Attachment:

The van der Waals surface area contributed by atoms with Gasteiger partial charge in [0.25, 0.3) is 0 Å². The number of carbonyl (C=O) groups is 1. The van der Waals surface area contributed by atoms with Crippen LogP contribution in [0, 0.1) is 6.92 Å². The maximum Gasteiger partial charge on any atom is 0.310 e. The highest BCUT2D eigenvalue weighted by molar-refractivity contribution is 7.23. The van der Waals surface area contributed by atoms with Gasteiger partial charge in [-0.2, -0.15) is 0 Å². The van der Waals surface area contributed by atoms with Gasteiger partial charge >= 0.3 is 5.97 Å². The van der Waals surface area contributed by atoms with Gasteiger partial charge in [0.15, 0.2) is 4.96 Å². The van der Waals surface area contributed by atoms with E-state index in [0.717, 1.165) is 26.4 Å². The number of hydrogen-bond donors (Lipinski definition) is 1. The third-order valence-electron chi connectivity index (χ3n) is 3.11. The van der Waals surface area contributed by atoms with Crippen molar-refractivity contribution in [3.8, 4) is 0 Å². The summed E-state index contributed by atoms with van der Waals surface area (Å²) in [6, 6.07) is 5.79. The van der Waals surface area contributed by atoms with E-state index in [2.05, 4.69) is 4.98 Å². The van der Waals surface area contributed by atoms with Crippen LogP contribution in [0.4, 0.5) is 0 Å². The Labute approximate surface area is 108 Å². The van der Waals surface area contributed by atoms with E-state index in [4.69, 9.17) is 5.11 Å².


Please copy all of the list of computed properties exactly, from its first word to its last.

The van der Waals surface area contributed by atoms with Gasteiger partial charge in [0.25, 0.3) is 0 Å². The number of carbonyl (C=O) groups is 1. The van der Waals surface area contributed by atoms with Crippen LogP contribution in [0, 0.1) is 6.92 Å². The maximum Gasteiger partial charge on any atom is 0.310 e. The highest BCUT2D eigenvalue weighted by molar-refractivity contribution is 7.23. The van der Waals surface area contributed by atoms with Gasteiger partial charge in [-0.2, -0.15) is 0 Å². The van der Waals surface area contributed by atoms with Gasteiger partial charge >= 0.3 is 5.97 Å². The van der Waals surface area contributed by atoms with Gasteiger partial charge in [0.15, 0.2) is 4.96 Å². The van der Waals surface area contributed by atoms with E-state index in [0.717, 1.165) is 26.4 Å². The number of hydrogen-bond donors (Lipinski definition) is 1. The third-order valence-electron chi connectivity index (χ3n) is 3.11. The van der Waals surface area contributed by atoms with Crippen molar-refractivity contribution in [3.8, 4) is 0 Å². The summed E-state index contributed by atoms with van der Waals surface area (Å²) in [6, 6.07) is 5.79. The van der Waals surface area contributed by atoms with E-state index in [2.05, 4.69) is 4.98 Å². The van der Waals surface area contributed by atoms with Crippen LogP contribution in [0.4, 0.5) is 0 Å². The Labute approximate surface area is 108 Å². The van der Waals surface area contributed by atoms with E-state index in [4.69, 9.17) is 5.11 Å².